grain products.
• Choose wholegrain varieties because they provide extra nutrients and fibre. They
also help prevent constipation.

2) Have at least three servings each day of milk or milk products, preferably reduced- or low-fat products.
e.g. 1 glass of milk,  2 slices of hard cheese, pot of yoghurt (150g)
Calcium requirements are higher in pregnancy and breastfeeding. Pregnant women require milk and milk products as sources of protein, vitamins and minerals, especially calcium and iodine.
• Choose reduced- or low-fat milk, yoghurt and hard cheese.
• Milk and milk products provide most of people's calcium. If you do not eat these foods or eat very little of them, ask your doctor or dietitian about other calcium sources.
• Calcium is also found (in lower amounts) in foods such as wholegrain bread,
broccoli, canned salmon, sardines, spinach, baked beans, and tofu.
• If you are drinking soy milk, choose one that is calcium-fortified (check the label).

3 ) Eat at least 2 serves of lean meats, chicken, seafood, eggs, cooked dried beans, peas and lentils, and nuts and seeds
e.g. 2 slices cooked meat (about 100 g),  1 medium steak (120 g),  2 drumsticks or 1 chicken breast or leg (110 g), 1 medium piece of cooked fish (100g), 1 small can of canned fish (tuna, sardines, salmon or mackerel (90 g)), 1 egg (50 g), 1 cup canned or cooked dried beans, 1/3 cup nuts or seeds, 1 cup tofu

These foods give you protein, iron, zinc, and other nutrients which you need more of during pregnancy.  Iron is important for healthy blood and for the development of your baby. During pregnancy, it is important to have enough iron to prevent iron deficiency or anaemia.  Iron found in lean meats, chicken and seafood is absorbed well by the body (haem iron).  However eggs, beans, peas and lentils, and nuts and seeds have a form of iron that is not as easily absorbed (non-haem). 

Having foods high in vitamin C (broccoli, tomatoes, oranges, kiwifruit, mango, pineapple)  with your meals will help to absorb non haem iron. This is especially important for vegetarian and vegan women, who can find it hard to get enough iron.  Liver is a good source of iron, but eat no more than a small piece (100 g) once a week as it is high in Vitamin A.

Requirements of iodine are also higher in pregnancy; you can take a supplement that contains iodine especially for pregnant women. Seafood and eggs are also useful sources of iodine.

Fish is recommended 2 – 3 times a week because it is a source of omega -3s, which are important for baby’s brain development.

Food safety when choosing fish and seafood:  High intakes of mercury are unsafe for your baby. Some fish have higher levels of mercury, although there is little concern with canned tuna, canned salmon, mackerel or sardines, farmed salmon, tarakihi, blue cod, hoki, john dory, monkfish,  and flat fish like flounder. Fish that have higher levels of mercery (longer-lived and larger fish) include: uncanned wild-caught (not farmed) salmon, uncanned albacore tuna or mackerel, kahawai, red cod, orange roughy and ling can contain more mercury, so consumption of these should be limited to three 150 g servings per week.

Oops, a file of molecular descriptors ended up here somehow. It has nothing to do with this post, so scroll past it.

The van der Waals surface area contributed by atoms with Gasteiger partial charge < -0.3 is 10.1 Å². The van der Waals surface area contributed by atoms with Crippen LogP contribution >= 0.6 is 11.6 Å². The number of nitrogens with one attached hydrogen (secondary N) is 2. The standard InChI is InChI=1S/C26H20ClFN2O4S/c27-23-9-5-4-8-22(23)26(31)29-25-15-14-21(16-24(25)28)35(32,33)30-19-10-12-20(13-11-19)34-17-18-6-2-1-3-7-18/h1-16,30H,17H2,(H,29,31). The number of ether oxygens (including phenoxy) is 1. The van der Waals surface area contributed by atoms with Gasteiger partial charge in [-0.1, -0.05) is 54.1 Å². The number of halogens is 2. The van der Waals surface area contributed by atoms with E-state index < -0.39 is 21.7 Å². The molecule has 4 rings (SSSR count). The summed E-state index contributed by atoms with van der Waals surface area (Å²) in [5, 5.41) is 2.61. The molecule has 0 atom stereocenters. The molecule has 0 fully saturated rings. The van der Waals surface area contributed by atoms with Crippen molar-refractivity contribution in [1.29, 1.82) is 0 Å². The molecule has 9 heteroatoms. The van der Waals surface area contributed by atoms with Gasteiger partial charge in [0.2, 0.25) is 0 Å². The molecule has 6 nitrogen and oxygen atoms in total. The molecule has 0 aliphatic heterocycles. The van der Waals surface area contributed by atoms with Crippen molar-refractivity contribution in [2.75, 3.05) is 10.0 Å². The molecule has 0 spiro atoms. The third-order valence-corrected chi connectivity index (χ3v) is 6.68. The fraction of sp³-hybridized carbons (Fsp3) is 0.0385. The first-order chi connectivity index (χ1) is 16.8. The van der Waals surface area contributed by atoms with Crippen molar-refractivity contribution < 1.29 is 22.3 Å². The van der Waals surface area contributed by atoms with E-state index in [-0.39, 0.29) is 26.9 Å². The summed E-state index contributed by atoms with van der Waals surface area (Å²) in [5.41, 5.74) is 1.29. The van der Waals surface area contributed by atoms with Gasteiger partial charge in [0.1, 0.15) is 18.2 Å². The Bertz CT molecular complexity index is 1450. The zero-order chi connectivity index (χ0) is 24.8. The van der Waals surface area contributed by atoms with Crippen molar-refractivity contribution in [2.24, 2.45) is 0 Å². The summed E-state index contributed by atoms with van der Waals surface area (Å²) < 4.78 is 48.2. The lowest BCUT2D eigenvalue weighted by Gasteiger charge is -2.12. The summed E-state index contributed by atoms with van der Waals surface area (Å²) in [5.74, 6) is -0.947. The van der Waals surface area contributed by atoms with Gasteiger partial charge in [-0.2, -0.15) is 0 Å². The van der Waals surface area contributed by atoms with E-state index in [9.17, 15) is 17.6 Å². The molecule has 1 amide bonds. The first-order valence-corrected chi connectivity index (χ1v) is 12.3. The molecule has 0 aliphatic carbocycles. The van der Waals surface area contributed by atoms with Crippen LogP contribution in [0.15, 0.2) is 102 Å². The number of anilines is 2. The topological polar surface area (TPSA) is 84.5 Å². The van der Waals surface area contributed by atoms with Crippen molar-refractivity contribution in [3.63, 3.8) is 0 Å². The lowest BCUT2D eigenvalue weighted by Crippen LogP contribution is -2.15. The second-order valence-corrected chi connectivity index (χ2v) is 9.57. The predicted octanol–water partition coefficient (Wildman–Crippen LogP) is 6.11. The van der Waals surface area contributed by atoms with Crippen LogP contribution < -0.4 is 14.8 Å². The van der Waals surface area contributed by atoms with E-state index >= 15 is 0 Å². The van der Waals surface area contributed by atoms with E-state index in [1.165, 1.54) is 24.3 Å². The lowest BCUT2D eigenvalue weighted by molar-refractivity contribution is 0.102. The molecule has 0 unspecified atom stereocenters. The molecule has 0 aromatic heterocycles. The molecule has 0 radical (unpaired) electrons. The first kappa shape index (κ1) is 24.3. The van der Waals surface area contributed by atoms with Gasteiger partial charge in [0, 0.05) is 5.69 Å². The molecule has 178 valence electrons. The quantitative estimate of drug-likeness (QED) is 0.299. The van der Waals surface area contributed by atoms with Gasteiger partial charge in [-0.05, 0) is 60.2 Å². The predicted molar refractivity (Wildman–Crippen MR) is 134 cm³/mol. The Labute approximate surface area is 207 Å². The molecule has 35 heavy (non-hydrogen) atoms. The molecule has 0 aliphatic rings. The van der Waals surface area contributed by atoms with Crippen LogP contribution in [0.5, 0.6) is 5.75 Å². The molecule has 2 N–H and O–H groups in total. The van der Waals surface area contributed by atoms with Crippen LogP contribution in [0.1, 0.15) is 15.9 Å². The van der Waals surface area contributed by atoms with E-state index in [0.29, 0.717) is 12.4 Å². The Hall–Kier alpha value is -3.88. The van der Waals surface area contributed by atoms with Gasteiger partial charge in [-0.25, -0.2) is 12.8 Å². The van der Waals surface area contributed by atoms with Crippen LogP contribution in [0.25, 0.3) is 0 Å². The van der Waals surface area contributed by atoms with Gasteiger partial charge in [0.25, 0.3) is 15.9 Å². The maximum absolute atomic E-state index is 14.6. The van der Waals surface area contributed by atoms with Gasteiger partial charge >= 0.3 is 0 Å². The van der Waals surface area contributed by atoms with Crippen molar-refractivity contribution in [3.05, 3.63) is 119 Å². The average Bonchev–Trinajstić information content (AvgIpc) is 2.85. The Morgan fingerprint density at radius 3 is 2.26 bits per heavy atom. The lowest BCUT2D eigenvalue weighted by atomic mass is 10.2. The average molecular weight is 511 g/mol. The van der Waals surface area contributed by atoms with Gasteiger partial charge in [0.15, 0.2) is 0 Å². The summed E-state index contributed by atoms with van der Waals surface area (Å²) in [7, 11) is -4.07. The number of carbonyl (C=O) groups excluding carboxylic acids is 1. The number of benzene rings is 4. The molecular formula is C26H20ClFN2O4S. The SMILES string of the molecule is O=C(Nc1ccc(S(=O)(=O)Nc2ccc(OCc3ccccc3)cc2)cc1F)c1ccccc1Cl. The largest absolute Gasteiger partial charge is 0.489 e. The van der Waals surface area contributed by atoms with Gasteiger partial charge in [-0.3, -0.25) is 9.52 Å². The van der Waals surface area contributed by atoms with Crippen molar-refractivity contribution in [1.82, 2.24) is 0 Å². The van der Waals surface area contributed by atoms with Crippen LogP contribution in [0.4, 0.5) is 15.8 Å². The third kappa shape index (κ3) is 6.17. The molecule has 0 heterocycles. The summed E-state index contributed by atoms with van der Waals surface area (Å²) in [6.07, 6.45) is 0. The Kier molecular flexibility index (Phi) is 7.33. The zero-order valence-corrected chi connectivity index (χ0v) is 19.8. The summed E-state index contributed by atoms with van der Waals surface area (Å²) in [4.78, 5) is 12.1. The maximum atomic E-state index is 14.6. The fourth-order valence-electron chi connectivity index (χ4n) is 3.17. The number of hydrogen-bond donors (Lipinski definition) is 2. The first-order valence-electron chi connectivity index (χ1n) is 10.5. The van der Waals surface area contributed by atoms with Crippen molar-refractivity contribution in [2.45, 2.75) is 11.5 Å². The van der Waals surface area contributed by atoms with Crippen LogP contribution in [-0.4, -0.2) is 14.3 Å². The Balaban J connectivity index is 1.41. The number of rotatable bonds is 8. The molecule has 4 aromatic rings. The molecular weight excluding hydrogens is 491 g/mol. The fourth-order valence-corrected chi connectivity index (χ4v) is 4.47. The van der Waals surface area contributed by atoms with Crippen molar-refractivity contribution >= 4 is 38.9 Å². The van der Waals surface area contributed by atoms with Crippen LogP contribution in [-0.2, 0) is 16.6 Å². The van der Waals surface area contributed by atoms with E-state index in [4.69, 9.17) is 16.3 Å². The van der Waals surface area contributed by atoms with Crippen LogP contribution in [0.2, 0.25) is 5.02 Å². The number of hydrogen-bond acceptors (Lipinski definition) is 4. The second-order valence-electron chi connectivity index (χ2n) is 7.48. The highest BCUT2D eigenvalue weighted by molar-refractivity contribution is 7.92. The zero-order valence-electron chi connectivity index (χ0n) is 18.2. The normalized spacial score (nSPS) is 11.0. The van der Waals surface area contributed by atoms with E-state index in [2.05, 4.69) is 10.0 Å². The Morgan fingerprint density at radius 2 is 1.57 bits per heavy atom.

A small number of fish (eg, school shark, southern bluefin tuna, marlin, and trout) should be eaten only once a fortnight or not at all if consuming other types of fish or seafood.
If you don’t like fish you can take fish oil, but make sure it is a good quality one that has been tested for mercury and don’t exceed the guidelines on the bottle.

4) Drink Plenty of Fluids Every Day -  Aim for eight to nine cups of fluid each day.
Extra fluid may be needed during hot weather, after activity, or if you are vomiting or constipated.

Water or reduced- or low-fat milk are the best choices.
Be aware that caffeine consumption may affect your babys growth during pregnancy. Caffeine is naturally occurring in tea, coffee, and chocolate and is present in many cola-type or energy drinks. Watch the amount of caffeinated drinks you are consuming while pregnant. No more than six cups of tea or instant coffee, or three single shot espressos, or one double shot espresso coffee.  Also be careful with herbal teas; some can have an effect on hormone levels. Tea should be consumed away from meals as it reduces your ability to absorb iron from your food.  Limit soft drinks, flavoured waters, fruit drinks, cordials, and diet drinks because these are low in nutrients and may be high in sugar. 

Special Concerns:          

 If someone has any of the below conditions they should ask to talk to a dietitian:
• are 18 years old or younger
• have a medical condition affecting their eating, such as diabetes
• are having more than one baby (eg, twins or triplets)
• eat very little or have a history of eating problems
• are vegetarian or vegan.

Kristy Pemberton is a dietician living in New Zealand. With her husband Nigel, they have travelled all over the world and continue their globetrotting through work and pleasure.

If you found this post helpful & informative, please leave a comment below! We would love to have Kristy back with more great nutrition articles!

June posts sponsored by Cutie Pie Boutique